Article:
Even though most COVID-19 cases come from exposure to airborne coronavirus, a new study points to the importance of surfaces as a reservoir of risk in nursing homes -- especially certain objects close to the beds of patients who have COVID-19.
The study finds that 90% of current COVID patients’ rooms had detectable coronavirus on at least one surface, and that the virus was still detectable days later on certain surfaces, especially TV remote controls and nurse call buttons.
In all, 28% of the more than 2,000 samples taken from inside and near the rooms of 104 COVID patients turned up positive for coronavirus RNA. The researchers did not test to see if the viruses on the swabs were capable of causing an infection but it can help identify surfaces that need cleaning and inform infection prevention policies.
Reassuringly, the study also finds that the virus was rare or not detectable on surfaces outside the COVID patients’ rooms – probably reflecting the aggressive infection prevention protocols in COVID units. The study was conducted by University of Michigan researchers in four Michigan nursing homes between October 2020 and January 2021 when the state had a prolonged surge of cases.
“These data show that coronavirus is ubiquitous and persistent in the rooms of nursing home residents with COVID-19, and highlight the ongoing importance of rigorous cleaning and protection of staff and visitors,” said Lona Mody, M.D., M.Sc., the study’s first author and leader of nursing home infection prevention research at Michigan Medicine’s Department of Internal Medicine, Division of Geriatric and Palliative Medicine as well as VA Ann Arbor Healthcare System.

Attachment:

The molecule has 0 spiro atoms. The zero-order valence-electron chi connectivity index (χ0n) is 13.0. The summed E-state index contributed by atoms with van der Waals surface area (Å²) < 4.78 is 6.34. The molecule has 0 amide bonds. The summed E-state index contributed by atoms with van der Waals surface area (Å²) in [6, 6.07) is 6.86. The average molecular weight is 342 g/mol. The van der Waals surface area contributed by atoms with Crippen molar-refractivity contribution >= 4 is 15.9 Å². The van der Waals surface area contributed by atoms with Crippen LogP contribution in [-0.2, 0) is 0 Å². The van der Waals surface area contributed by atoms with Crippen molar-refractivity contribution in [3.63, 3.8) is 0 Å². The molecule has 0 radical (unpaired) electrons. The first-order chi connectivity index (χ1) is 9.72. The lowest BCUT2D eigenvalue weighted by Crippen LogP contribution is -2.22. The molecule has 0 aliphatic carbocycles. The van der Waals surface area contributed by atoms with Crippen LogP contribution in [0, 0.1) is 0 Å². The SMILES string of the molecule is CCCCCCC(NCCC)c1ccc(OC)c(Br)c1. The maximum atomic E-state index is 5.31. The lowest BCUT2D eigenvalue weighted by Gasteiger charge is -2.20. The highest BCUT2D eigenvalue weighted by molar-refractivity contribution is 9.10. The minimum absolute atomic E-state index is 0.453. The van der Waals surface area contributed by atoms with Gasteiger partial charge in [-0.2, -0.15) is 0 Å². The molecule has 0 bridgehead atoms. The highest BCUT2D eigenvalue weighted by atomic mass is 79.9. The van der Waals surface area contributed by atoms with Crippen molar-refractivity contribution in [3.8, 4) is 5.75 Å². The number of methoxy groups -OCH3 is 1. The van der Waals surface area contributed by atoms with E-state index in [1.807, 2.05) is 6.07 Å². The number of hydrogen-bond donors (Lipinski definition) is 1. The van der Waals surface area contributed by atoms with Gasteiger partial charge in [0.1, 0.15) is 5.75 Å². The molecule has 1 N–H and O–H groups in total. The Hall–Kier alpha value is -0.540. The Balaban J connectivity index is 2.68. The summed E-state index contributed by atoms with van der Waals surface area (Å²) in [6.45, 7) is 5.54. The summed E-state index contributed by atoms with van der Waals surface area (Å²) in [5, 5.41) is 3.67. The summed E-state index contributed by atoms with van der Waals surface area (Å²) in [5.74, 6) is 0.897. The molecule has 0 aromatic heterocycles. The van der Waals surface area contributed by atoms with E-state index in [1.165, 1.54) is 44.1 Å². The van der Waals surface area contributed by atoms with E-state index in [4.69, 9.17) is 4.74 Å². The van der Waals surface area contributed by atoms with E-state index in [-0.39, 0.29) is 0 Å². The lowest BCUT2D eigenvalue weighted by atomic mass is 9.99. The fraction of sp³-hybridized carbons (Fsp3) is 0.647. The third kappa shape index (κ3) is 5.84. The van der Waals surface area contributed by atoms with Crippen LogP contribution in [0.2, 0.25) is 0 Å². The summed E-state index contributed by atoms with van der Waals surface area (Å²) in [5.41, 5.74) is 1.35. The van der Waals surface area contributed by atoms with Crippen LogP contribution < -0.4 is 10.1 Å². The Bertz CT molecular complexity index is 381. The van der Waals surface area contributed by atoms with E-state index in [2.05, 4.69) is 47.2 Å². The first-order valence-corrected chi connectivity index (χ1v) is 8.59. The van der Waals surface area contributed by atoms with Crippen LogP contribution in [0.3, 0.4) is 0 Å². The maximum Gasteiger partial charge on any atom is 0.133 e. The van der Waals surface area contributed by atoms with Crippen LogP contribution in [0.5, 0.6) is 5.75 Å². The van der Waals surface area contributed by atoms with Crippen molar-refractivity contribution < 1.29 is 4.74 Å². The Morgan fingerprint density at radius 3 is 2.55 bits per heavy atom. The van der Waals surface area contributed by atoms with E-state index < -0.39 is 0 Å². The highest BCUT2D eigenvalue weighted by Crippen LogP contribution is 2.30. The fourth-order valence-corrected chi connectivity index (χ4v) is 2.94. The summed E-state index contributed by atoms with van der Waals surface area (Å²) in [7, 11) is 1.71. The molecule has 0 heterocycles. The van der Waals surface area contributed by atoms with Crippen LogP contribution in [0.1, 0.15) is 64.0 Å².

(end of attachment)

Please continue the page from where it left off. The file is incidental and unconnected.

She worked with Emily Martin, Ph.D., of the U-M School of Public Health, and members of their teams and the staff of the four nursing homes to conduct the study.
One-third of the people in the United States who have died from COVID-19 have been nursing home residents, mainly in the early months of the pandemic.
Now, despite high rates of vaccination among nursing home residents, and growing vaccination among nursing home staff, the risk to unvaccinated patients, staff and visitors, and the risk of breakthrough cases among chronically ill, recently hospitalized and frail elderly residents, is still significant.
All of the patients had been diagnosed with COVID in the past two weeks and were staying in dedicated COVID units to keep them away from other nursing home residents. Nearly one in four had been in the hospital in the past month.
More than half of the patients had dementia, and most needed extensive help with bathing, dressing and eating. Half of the patients were short-stay residents of the nursing home, and by February nearly a third of the sample had gone home.
The more independently the patients could move or function, the higher the chance that surfaces such as bed and TV remote controls, nurse call buttons, windowsills and doorknobs had persistent coronavirus present. Very few positive swabs turned up in the sitting areas, nurses’ stations and elevator buttons nearest the COVID units.